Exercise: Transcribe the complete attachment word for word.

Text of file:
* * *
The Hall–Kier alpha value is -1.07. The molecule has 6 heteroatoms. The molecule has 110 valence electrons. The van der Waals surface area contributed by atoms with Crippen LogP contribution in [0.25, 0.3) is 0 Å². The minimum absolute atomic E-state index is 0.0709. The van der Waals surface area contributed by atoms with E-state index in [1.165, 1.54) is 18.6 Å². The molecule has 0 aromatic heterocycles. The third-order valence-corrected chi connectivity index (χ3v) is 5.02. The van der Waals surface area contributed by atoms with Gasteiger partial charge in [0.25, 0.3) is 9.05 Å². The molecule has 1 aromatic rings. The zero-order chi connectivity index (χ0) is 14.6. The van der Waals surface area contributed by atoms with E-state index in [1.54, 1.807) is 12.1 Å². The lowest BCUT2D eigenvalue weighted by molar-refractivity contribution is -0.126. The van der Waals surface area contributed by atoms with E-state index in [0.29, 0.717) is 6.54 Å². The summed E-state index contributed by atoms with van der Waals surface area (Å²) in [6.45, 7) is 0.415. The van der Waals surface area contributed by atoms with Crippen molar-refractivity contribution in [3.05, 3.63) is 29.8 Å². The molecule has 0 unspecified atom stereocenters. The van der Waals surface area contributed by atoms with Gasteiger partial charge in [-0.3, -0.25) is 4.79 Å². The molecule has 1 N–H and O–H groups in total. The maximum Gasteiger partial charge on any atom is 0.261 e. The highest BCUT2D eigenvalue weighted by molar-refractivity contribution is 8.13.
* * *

The Hall–Kier alpha value is -1.07. The molecule has 6 heteroatoms. The molecule has 110 valence electrons. The van der Waals surface area contributed by atoms with Crippen LogP contribution in [0.25, 0.3) is 0 Å². The minimum absolute atomic E-state index is 0.0709. The van der Waals surface area contributed by atoms with E-state index in [1.165, 1.54) is 18.6 Å². The molecule has 0 aromatic heterocycles. The third-order valence-corrected chi connectivity index (χ3v) is 5.02. The van der Waals surface area contributed by atoms with Gasteiger partial charge in [0.25, 0.3) is 9.05 Å². The molecule has 1 aromatic rings. The zero-order chi connectivity index (χ0) is 14.6. The van der Waals surface area contributed by atoms with E-state index in [1.54, 1.807) is 12.1 Å². The lowest BCUT2D eigenvalue weighted by molar-refractivity contribution is -0.126. The van der Waals surface area contributed by atoms with E-state index in [0.29, 0.717) is 6.54 Å². The summed E-state index contributed by atoms with van der Waals surface area (Å²) in [6.45, 7) is 0.415. The van der Waals surface area contributed by atoms with Crippen molar-refractivity contribution in [3.05, 3.63) is 29.8 Å². The molecule has 0 unspecified atom stereocenters. The van der Waals surface area contributed by atoms with Gasteiger partial charge in [-0.3, -0.25) is 4.79 Å². The molecule has 1 N–H and O–H groups in total. The maximum Gasteiger partial charge on any atom is 0.261 e. The highest BCUT2D eigenvalue weighted by molar-refractivity contribution is 8.13.